• Get a bucket, a stick, a rope and an empty toilet roll to build your bass.

  • Then you need a drum kit. Unfortunately these can be very expensive, even if you buy them second-hand. Unless you find one you can borrow, it is suggested you only buy the sticks, which are much cheaper, you can catch them for free at the end of concerts! Then collect anything that makes a sound when you hit it (please no younger siblings), a saucepan, bucket etc. Put in the effort to find something and don’t just resort to using a computer generated Drum-Machine, this defeats the point of what you are trying to do!

  • Start writing! The song should be so that it just drags you along in its energy. If it does not, rewrite it.

Step-by-Step Instructions:

  1. Write your lyrics. Punk lyrics usually flow from an anecdote, this is the verse, to some kind of creed, the chorus. This creed should sound like an anthem for either a frustration or some crazy glorious thing you would like to do to that would make your neighbourhood a better place to live. Or they’re just plain nonsense. Write one chorus and two verses. Keep it short and simple. Rhyme makes it easier to remember, but screw that if you know something better. Use as many alternative spellings as you can think of.

  2. Decide if you want music at all. You can just take to the stage and be your own band, a punk poet. Perhaps it sounds like hip hop, who cares? The Beastie boys might sue you, whooo.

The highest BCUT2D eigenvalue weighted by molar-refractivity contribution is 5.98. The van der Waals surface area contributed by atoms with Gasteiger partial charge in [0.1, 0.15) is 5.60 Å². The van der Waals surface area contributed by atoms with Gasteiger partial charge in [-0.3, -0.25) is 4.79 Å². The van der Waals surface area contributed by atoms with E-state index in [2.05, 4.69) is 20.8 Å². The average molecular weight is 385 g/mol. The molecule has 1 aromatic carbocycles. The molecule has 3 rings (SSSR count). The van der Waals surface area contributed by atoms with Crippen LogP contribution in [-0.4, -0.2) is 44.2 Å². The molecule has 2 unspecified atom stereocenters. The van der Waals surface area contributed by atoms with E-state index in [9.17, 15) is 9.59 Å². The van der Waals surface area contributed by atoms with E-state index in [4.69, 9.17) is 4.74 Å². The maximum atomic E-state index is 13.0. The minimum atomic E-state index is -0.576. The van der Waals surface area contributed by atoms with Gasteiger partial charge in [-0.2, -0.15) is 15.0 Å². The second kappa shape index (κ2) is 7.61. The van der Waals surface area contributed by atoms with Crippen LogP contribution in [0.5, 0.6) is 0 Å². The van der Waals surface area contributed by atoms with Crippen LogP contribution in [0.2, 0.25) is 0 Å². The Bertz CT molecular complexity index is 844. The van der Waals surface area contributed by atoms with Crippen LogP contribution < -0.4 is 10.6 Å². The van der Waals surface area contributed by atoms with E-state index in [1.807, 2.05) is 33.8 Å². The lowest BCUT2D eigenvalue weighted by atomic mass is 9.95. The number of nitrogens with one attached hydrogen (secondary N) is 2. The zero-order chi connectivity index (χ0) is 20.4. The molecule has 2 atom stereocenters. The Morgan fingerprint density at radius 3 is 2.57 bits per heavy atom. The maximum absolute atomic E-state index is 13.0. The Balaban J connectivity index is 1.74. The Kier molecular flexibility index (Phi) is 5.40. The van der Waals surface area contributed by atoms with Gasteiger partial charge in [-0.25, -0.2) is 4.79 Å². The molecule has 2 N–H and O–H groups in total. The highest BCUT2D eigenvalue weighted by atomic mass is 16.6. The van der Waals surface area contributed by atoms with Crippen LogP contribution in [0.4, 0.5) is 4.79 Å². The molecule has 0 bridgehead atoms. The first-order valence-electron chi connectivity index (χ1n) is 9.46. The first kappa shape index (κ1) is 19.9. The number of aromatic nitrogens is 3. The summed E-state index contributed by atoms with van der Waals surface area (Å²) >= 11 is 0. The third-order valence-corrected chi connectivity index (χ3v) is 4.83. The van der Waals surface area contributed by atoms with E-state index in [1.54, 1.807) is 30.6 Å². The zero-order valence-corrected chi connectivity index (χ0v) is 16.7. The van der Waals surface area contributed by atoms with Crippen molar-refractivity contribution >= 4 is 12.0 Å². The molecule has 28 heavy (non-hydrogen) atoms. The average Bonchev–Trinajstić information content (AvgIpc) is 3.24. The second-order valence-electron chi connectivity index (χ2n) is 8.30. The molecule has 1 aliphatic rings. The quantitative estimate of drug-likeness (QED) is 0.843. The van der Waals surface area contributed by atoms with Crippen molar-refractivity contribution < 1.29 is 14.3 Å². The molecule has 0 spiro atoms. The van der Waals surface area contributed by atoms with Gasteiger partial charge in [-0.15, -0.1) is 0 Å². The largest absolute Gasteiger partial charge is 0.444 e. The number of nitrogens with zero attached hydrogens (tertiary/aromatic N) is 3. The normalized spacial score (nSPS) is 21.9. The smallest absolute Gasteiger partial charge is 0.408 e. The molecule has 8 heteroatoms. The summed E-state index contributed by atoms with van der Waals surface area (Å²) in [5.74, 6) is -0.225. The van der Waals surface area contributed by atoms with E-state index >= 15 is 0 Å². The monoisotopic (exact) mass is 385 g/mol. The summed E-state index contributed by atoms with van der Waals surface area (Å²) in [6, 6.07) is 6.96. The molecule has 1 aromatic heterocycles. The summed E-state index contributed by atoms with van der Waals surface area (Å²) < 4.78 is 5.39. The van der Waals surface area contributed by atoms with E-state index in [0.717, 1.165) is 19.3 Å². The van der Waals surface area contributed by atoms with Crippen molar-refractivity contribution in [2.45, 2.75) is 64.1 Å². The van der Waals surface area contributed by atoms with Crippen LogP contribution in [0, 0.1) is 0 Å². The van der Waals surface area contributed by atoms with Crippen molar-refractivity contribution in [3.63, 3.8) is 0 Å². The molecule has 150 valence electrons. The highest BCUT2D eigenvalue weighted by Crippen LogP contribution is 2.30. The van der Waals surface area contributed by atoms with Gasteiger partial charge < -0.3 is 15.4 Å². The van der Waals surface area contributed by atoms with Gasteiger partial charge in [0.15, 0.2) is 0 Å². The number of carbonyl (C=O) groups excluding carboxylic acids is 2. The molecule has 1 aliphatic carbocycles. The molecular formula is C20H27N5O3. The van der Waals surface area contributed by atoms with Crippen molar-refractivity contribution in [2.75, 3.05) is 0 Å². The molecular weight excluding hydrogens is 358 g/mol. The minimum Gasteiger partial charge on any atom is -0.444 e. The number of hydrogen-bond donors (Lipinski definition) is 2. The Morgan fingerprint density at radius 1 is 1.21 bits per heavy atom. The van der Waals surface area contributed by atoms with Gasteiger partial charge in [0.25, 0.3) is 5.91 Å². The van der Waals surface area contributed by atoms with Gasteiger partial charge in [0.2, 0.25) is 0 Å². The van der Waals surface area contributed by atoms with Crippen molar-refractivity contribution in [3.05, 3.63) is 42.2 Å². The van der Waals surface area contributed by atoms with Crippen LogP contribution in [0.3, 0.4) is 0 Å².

1. Make your power chord scheme. Use power chords, not to lose time on that major/minor bullshit. Not more than 4 chords, preferably 3. You can change their order between verse and chorus, but you can also just play louder in the chorus. Also, if you’re more than one, try to sing the chorus… in chorus.

  2. Compose a melody for your lyrics… no, skip that one! Just make it up as you go along.


  1. Think of a band name. Also when you’re alone.

  2. Get on stage, say who you are and which song you are performing, then start. Nothing will work out as you planned, but make sure the audience hears you anyway.

  3. After the second chorus, play a solo including only two different notes. Sing the chorus again. End the freaking song.

  4. Get off the stage before the applause ends.


Bands (selection)


  • Did it take a lot of time to write the song?

  • Were you pleased with the song when it was finished?

  • What was the cause you chose or the message you were trying to get across?

  • How did it feel to be on stage?

  • Were you pleased with the song after you performed it?

  • How often does the youth engage in public cultural expressions? If little, is there a way of improving this?

Instructions for Submission

Submit the written lyrics of your song. Optional: upload an audio recording of the song to YouTube (or some other video-sharing website and submit the link in Moodle. Instructions on how to upload photos and how to submit things in Moodle can be found here: Instructions on Submission&Uploading

Instructions for Assessment

Provide feedback to at least one participant that has done this activity. Instructions on providing feedback can be found here: Instructions on Feedback